I know you had a 30-year warranty, but—after 15 years—those shingles simply must be replaced. Anyone can call a roofer, but why not take a shot at making your own shingles? But first you need a formulation—the recipe—and I’ve got just the one for you. And while we’re at it, let’s compare shingle manufacturing to metal roofing manufacturing.
It goes by many names: prepainted metal, coil coated metal, prefinished metal. Each of these descriptions refers to the product of a coil coating line, sometimes called a continuous coil line (CCL). Prepainted metal is commonly used as a coated product in construction applications (metal walls and roofs are two examples), as well as appliances, HVAC units (air conditioners, furnaces, etc.), rainware products (gutters, downspouts, flashing, etc.), and many others. Prepainted metal is the product; a CCL is the application process used to produce prepainted metal.
These days, it’s not uncommon to hear businesses from nearly every industry discuss “sustainability” or plans for a more sustainable future. As the term becomes more ubiquitous in today’s business planning, its definition can be somewhat vague. For our purposes, sustainability refers to a company’s efforts in reducing its environmental impact through the use of more environmentally-friendly building materials and less consumption of natural resources. While the coating industry works diligently in manufacturing products that adhere to high standards for sustainability, there are several ways to be more sustainable and environmentally conscious.
1. Reduce the use of volatile organic compounds.
For a long time, volatile organic compounds, or VOCs, played a large role in the coating industry because they contain properties that assist in applying coatings to a surface. Continue reading
Over the past few years, we have seen a significant increase in the use of metal roofs in the residential sector. In fact, the Metal Roofing Alliance estimates that more than 750,000 U.S. homeowners chose a metal roof to protect their families in 2015. According to their survey, the Metal Roofing Alliance identified eight reasons homeowners are making the switch to metal roofs. Here is a breakdown of the four most popular reasons people are using metal roofs to protect their homes.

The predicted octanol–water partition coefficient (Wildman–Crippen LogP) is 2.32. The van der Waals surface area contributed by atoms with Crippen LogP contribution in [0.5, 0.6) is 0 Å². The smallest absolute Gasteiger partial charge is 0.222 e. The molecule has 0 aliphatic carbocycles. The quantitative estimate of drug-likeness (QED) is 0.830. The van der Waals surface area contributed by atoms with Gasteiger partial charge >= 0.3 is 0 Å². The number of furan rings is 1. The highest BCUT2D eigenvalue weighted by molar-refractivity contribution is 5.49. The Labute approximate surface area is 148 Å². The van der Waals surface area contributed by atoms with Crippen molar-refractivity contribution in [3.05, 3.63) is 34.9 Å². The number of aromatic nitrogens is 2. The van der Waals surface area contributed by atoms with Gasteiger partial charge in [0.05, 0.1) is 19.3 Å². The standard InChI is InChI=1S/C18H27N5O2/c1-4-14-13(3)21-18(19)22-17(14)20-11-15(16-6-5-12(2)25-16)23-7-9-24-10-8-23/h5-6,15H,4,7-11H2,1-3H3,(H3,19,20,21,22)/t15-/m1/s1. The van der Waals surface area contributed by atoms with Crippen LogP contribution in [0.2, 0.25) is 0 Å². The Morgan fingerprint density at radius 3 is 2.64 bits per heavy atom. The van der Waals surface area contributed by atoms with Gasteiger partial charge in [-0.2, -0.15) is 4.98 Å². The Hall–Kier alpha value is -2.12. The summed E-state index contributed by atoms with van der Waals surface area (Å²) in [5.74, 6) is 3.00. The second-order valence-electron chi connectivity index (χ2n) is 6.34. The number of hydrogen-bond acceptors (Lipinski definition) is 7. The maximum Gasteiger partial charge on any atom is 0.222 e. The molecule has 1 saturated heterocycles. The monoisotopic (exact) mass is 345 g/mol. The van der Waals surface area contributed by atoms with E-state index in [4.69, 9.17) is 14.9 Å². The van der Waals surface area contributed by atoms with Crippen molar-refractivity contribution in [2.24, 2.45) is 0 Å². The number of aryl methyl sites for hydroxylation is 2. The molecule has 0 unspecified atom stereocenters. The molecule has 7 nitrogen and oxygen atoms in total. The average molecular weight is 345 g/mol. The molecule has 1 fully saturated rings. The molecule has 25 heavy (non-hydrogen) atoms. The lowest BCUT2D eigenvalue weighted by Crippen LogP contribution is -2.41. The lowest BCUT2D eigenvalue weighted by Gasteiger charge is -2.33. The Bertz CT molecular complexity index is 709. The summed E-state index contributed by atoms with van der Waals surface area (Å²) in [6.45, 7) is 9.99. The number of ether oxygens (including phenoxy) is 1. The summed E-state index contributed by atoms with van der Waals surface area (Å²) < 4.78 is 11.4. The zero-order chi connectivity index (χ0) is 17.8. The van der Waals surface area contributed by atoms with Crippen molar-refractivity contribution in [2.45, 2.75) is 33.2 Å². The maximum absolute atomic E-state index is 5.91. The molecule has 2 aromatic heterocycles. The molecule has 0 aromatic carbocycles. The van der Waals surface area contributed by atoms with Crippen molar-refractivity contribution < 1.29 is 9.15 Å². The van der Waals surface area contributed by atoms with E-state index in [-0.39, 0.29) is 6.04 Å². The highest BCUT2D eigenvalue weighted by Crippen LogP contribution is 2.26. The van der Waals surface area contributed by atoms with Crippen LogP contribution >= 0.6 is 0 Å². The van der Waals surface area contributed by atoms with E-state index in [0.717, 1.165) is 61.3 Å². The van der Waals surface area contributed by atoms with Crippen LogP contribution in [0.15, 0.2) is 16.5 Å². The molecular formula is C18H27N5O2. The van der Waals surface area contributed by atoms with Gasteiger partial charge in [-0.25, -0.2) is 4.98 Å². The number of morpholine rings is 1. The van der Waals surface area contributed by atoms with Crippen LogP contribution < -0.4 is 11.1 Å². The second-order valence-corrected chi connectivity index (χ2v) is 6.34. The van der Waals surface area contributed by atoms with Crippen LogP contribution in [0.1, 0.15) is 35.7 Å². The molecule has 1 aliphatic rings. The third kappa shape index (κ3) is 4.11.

1. Metal roofs have longevity.
Depending on the material, metal roofs can last anywhere between 40 and 70 years. That’s a significant increase when compared to the life expectancy of a traditional asphalt roof, which may only last between 12 and 20 years.
2. Metal roofs are durable and offer strong protection. Continue reading
We’ve seen the beauty and innovation prepainted metal has brought to countless exterior applications. But did you know prepainted metal can be an integral part of a number of interior applications? Here are five ways prepainted metals can spice up the interior of any building:
1. Interior Walls
Prepainted interior wall panels are available in a variety of profiles, including ribbed, insulated (foamed), composite and architectural shallow flat styles. These panels are lightweight and can be installed more quickly than traditional walls. They can also take on dramatic shapes with colors or laminates that create striking design elements.
2. Ceilings Continue reading
For decades, metal roofs have been the preferred choice for architects and designers for their durability, versatility, eco-friendliness and many other factors. As the coated metal industry continues to innovate and inspire, we see an increase in the use of metal in nearly all aspects of construction, not just the roofs. Here are just some of the reasons we are seeing metal used more and more in the construction of today’s most impressive buildings.
Coated metal today has the ability to be an endless selection of colors and can emulate a growing number of textures, including asphalt, stone, concrete, barn siding and other materials. There’s been a huge demand in the market for the application of innovative color-shifting coatings, which offer an eye-catching, bilateral color finish. With textured metal products, architects can meet client demands for visual depth and designs that differentiate them in the market and give their buildings a unique look.
Interior Capabilities Continue reading
When it comes to coatings, the resin, or “binder,” acts as an adhesive that keeps all the elements of a paint formulation together. The resin selected is the backbone of the coating and therefore the primary source for determining the coating’s durability and physical properties. When choosing a resin-based coating, it’s important to know some of their key features.
Fluoropolymer resins are known for non-stick properties and their ability to avoid UV damage. The most well-known best performing resin in this category is Polyvinylidene Fluoride (PVDF). PVDF is at least 70 percent of the binder used in superior performance coatings, while an acrylic resin makes up the other 30 percent. PVDFs are found in coil coatings, where exceptional durability is desired. When compared to other coatings, PVDF resin-based coatings were the only coatings that did not lose their original gloss within 2-5 years.
One of the most common causes of failure for resin-based coatings is the risk of color fading. Continue reading